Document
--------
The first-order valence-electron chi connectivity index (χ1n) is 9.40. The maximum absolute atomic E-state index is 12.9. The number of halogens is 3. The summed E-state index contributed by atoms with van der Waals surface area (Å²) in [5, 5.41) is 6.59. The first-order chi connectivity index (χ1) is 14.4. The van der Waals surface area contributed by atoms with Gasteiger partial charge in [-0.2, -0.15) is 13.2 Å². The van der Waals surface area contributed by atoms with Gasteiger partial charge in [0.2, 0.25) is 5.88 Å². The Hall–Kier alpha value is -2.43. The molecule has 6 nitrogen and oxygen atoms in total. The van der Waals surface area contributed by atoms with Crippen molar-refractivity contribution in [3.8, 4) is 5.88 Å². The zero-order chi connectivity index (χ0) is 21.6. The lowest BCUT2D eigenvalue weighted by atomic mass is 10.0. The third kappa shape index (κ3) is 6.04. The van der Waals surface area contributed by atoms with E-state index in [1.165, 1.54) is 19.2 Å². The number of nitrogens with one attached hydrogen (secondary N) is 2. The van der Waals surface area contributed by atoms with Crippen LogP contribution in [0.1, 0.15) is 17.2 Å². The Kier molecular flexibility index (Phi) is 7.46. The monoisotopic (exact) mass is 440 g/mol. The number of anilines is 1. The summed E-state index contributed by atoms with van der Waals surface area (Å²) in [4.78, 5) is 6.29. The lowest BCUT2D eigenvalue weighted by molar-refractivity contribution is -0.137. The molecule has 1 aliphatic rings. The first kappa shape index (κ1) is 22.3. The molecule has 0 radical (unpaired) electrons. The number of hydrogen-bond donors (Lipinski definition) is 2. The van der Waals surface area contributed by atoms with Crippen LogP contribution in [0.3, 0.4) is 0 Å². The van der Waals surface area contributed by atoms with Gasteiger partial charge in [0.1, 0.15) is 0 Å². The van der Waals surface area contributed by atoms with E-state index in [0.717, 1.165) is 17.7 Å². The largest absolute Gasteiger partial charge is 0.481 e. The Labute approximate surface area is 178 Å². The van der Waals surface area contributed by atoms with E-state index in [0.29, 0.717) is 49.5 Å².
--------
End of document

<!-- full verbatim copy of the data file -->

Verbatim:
The first-order valence-electron chi connectivity index (χ1n) is 9.40. The maximum absolute atomic E-state index is 12.9. The number of halogens is 3. The summed E-state index contributed by atoms with van der Waals surface area (Å²) in [5, 5.41) is 6.59. The first-order chi connectivity index (χ1) is 14.4. The van der Waals surface area contributed by atoms with Gasteiger partial charge in [-0.2, -0.15) is 13.2 Å². The van der Waals surface area contributed by atoms with Gasteiger partial charge in [0.2, 0.25) is 5.88 Å². The Hall–Kier alpha value is -2.43. The molecule has 6 nitrogen and oxygen atoms in total. The van der Waals surface area contributed by atoms with Crippen molar-refractivity contribution in [3.8, 4) is 5.88 Å². The zero-order chi connectivity index (χ0) is 21.6. The lowest BCUT2D eigenvalue weighted by atomic mass is 10.0. The third kappa shape index (κ3) is 6.04. The van der Waals surface area contributed by atoms with E-state index in [1.165, 1.54) is 19.2 Å². The number of nitrogens with one attached hydrogen (secondary N) is 2. The van der Waals surface area contributed by atoms with Crippen LogP contribution in [0.1, 0.15) is 17.2 Å². The Kier molecular flexibility index (Phi) is 7.46. The monoisotopic (exact) mass is 440 g/mol. The number of anilines is 1. The summed E-state index contributed by atoms with van der Waals surface area (Å²) in [4.78, 5) is 6.29. The lowest BCUT2D eigenvalue weighted by molar-refractivity contribution is -0.137. The molecule has 1 aliphatic rings. The first kappa shape index (κ1) is 22.3. The molecule has 0 radical (unpaired) electrons. The number of hydrogen-bond donors (Lipinski definition) is 2. The van der Waals surface area contributed by atoms with Crippen LogP contribution in [0.3, 0.4) is 0 Å². The van der Waals surface area contributed by atoms with Gasteiger partial charge in [0.1, 0.15) is 0 Å². The van der Waals surface area contributed by atoms with E-state index in [0.717, 1.165) is 17.7 Å². The largest absolute Gasteiger partial charge is 0.481 e. The Labute approximate surface area is 178 Å². The van der Waals surface area contributed by atoms with E-state index in [0.29, 0.717) is 49.5 Å².